Appellant contends that the trial court erred in appreciating the testimonial evidence of both the prosecution and defense which led
to his conviction. He argues that the prosecution failed to prove beyond reasonable doubt that he was one of the pirates in this case.

We agree. A careful review of the records shows that about twenty minutes after the vessel M/V J & N Princess left the port of Ubay,
Bohol bound for Cebu on December 15, 1992, prosecution witness Gervacio Uy, the operations manager of the vessel, urinated at
the lower deck. After urinating, two persons were standing behind him; one pointed a gun at his back, while the other held his collar.
He was ordered to go upstairs with them to the third or upper deck where the radio room was located, and they then destroyed the
radio.[40] When asked whether he could identify the two armed men who initially pointed a gun at him, Uy replied in the affirmative,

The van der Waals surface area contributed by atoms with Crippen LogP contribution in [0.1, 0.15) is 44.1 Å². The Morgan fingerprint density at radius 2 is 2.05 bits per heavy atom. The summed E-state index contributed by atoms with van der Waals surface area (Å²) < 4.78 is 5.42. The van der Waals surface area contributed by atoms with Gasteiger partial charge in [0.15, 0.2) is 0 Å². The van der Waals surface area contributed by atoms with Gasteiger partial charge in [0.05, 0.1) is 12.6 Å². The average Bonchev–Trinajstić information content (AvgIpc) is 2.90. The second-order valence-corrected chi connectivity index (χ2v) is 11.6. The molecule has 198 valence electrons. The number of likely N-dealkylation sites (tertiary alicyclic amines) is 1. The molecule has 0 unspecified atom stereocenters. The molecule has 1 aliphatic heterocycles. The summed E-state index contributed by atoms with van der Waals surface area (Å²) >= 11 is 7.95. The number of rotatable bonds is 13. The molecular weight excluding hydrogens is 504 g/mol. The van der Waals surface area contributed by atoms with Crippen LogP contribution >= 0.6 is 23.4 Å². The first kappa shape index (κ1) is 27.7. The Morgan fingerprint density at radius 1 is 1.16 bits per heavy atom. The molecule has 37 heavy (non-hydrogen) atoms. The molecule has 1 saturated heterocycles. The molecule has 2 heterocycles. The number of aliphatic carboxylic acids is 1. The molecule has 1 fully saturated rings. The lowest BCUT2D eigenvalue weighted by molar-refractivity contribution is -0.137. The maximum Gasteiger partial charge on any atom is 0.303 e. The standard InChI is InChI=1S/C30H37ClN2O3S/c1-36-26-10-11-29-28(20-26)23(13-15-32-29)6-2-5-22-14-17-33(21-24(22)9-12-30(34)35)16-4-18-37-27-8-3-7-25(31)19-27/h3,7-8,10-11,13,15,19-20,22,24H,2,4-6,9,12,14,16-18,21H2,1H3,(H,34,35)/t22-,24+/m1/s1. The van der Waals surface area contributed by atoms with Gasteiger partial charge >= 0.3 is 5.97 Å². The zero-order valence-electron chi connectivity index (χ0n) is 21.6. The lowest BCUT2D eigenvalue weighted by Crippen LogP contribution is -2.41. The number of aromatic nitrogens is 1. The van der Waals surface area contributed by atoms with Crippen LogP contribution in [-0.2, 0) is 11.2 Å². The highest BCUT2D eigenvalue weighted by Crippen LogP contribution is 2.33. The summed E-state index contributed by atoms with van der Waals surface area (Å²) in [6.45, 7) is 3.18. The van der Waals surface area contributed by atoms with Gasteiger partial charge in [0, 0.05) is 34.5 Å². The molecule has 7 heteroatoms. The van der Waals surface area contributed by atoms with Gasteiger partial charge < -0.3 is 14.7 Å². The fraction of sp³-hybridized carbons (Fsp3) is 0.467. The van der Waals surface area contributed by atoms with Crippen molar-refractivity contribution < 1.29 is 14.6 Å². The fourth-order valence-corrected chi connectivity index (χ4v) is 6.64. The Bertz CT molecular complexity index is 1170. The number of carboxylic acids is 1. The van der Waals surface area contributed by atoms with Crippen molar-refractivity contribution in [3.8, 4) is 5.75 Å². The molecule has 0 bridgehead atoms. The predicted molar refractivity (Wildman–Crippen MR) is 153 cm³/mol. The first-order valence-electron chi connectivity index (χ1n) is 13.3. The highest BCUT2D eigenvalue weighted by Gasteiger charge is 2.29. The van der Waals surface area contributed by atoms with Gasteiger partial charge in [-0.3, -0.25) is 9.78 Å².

and stated that he had identified them through pictures presented by the CIS as Titing Aranas and Angelo Paracueles. This is
reflected in the records thus:

FISCAL:

Q. You said that initially there were two persons after they pointed a gun at you, if you can see these persons, can you still identify
them?

A. Yes, I identified them thru the pictures.

Q. Could you describe to this Honorable Court the description of these two persons?

A. The one who pointed an armalite he was about 5’6” in height, regular in built, brown complexion and his age is between 25
and 28 years old.

The second suspect is older, I think about 42 years old, 5’3” or 5’4” in height , medium built, brown complexion.

Q. How about the hair?

A. The hair is straight.

Q. How about the second?

A. Black hair and he was carrying like an uzi gun.

Q. You said a while ago that you were showed pictures, where?

A. There were pictures presented by the CIS when I was investigated.

Q. And did you identify those pictures?


A. I positively identified two, one is Titing Aranas and the other Paracuellos, all at large.[41]

On the other hand, prosecution witness Ernesto Magalona, quartermaster of the same vessel, testified that while he was lying on his
cot at the second deck near the passage way to the upper deck, someone shouted, “Do not move, we are searching for shabu and